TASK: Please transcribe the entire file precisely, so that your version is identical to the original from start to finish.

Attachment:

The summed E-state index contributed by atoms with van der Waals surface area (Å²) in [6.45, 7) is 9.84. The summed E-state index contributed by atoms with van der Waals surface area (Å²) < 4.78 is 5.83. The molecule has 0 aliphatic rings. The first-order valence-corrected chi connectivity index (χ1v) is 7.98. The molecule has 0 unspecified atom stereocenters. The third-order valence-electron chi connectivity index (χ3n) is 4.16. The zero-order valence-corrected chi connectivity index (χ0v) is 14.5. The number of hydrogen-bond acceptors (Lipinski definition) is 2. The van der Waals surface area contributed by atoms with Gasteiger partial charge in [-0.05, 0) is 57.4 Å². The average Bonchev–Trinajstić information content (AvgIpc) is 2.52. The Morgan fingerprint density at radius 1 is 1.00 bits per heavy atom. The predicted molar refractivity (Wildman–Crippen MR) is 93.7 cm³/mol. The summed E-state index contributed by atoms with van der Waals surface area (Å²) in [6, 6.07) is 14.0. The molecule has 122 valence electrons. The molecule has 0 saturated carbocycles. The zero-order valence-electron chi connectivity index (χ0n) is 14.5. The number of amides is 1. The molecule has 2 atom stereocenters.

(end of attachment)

The summed E-state index contributed by atoms with van der Waals surface area (Å²) in [6.45, 7) is 9.84. The summed E-state index contributed by atoms with van der Waals surface area (Å²) < 4.78 is 5.83. The molecule has 0 aliphatic rings. The first-order valence-corrected chi connectivity index (χ1v) is 7.98. The molecule has 0 unspecified atom stereocenters. The third-order valence-electron chi connectivity index (χ3n) is 4.16. The zero-order valence-corrected chi connectivity index (χ0v) is 14.5. The number of hydrogen-bond acceptors (Lipinski definition) is 2. The van der Waals surface area contributed by atoms with Gasteiger partial charge in [-0.05, 0) is 57.4 Å². The average Bonchev–Trinajstić information content (AvgIpc) is 2.52. The Morgan fingerprint density at radius 1 is 1.00 bits per heavy atom. The predicted molar refractivity (Wildman–Crippen MR) is 93.7 cm³/mol. The summed E-state index contributed by atoms with van der Waals surface area (Å²) in [6, 6.07) is 14.0. The molecule has 122 valence electrons. The molecule has 0 saturated carbocycles. The zero-order valence-electron chi connectivity index (χ0n) is 14.5. The number of amides is 1. The molecule has 2 atom stereocenters.